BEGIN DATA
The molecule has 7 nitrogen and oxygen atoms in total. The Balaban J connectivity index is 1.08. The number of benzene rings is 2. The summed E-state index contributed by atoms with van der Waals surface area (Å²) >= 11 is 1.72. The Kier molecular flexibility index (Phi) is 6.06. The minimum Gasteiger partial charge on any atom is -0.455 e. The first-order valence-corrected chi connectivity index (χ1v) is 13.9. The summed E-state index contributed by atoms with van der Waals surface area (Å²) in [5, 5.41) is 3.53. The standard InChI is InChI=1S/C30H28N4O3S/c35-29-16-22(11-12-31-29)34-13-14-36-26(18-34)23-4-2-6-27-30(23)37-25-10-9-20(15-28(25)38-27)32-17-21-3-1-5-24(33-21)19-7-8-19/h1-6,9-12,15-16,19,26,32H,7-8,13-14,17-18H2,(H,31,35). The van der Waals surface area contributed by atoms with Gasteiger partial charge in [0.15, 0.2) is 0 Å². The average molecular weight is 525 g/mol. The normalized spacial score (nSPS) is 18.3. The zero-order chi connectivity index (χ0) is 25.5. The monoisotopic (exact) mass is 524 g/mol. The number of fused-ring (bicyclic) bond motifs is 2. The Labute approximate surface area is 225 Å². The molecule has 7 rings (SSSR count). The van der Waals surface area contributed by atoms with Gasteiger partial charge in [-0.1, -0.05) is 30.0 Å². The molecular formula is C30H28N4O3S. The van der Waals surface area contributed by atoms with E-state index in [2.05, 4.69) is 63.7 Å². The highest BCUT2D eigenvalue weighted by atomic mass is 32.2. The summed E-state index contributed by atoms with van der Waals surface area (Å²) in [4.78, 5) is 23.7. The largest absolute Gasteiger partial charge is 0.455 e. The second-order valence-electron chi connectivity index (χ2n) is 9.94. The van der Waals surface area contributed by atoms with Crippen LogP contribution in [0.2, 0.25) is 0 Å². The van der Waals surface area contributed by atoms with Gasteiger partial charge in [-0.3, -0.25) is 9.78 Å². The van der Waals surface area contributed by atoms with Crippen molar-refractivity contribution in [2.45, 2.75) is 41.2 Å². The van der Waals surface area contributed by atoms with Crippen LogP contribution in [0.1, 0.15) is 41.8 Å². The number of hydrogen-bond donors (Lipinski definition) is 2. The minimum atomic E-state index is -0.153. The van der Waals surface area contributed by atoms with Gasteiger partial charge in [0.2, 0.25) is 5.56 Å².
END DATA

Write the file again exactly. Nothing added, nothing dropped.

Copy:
The molecule has 7 nitrogen and oxygen atoms in total. The Balaban J connectivity index is 1.08. The number of benzene rings is 2. The summed E-state index contributed by atoms with van der Waals surface area (Å²) >= 11 is 1.72. The Kier molecular flexibility index (Phi) is 6.06. The minimum Gasteiger partial charge on any atom is -0.455 e. The first-order valence-corrected chi connectivity index (χ1v) is 13.9. The summed E-state index contributed by atoms with van der Waals surface area (Å²) in [5, 5.41) is 3.53. The standard InChI is InChI=1S/C30H28N4O3S/c35-29-16-22(11-12-31-29)34-13-14-36-26(18-34)23-4-2-6-27-30(23)37-25-10-9-20(15-28(25)38-27)32-17-21-3-1-5-24(33-21)19-7-8-19/h1-6,9-12,15-16,19,26,32H,7-8,13-14,17-18H2,(H,31,35). The van der Waals surface area contributed by atoms with Gasteiger partial charge in [0.15, 0.2) is 0 Å². The average molecular weight is 525 g/mol. The normalized spacial score (nSPS) is 18.3. The zero-order chi connectivity index (χ0) is 25.5. The monoisotopic (exact) mass is 524 g/mol. The number of fused-ring (bicyclic) bond motifs is 2. The Labute approximate surface area is 225 Å². The molecule has 7 rings (SSSR count). The van der Waals surface area contributed by atoms with Gasteiger partial charge in [-0.1, -0.05) is 30.0 Å². The molecular formula is C30H28N4O3S. The van der Waals surface area contributed by atoms with E-state index in [2.05, 4.69) is 63.7 Å². The highest BCUT2D eigenvalue weighted by atomic mass is 32.2. The summed E-state index contributed by atoms with van der Waals surface area (Å²) in [4.78, 5) is 23.7. The largest absolute Gasteiger partial charge is 0.455 e. The second-order valence-electron chi connectivity index (χ2n) is 9.94. The van der Waals surface area contributed by atoms with Crippen LogP contribution in [0.2, 0.25) is 0 Å². The van der Waals surface area contributed by atoms with Gasteiger partial charge in [-0.3, -0.25) is 9.78 Å². The van der Waals surface area contributed by atoms with Crippen molar-refractivity contribution in [2.45, 2.75) is 41.2 Å². The van der Waals surface area contributed by atoms with Crippen LogP contribution in [0.1, 0.15) is 41.8 Å². The number of hydrogen-bond donors (Lipinski definition) is 2. The minimum atomic E-state index is -0.153. The van der Waals surface area contributed by atoms with Gasteiger partial charge in [0.2, 0.25) is 5.56 Å².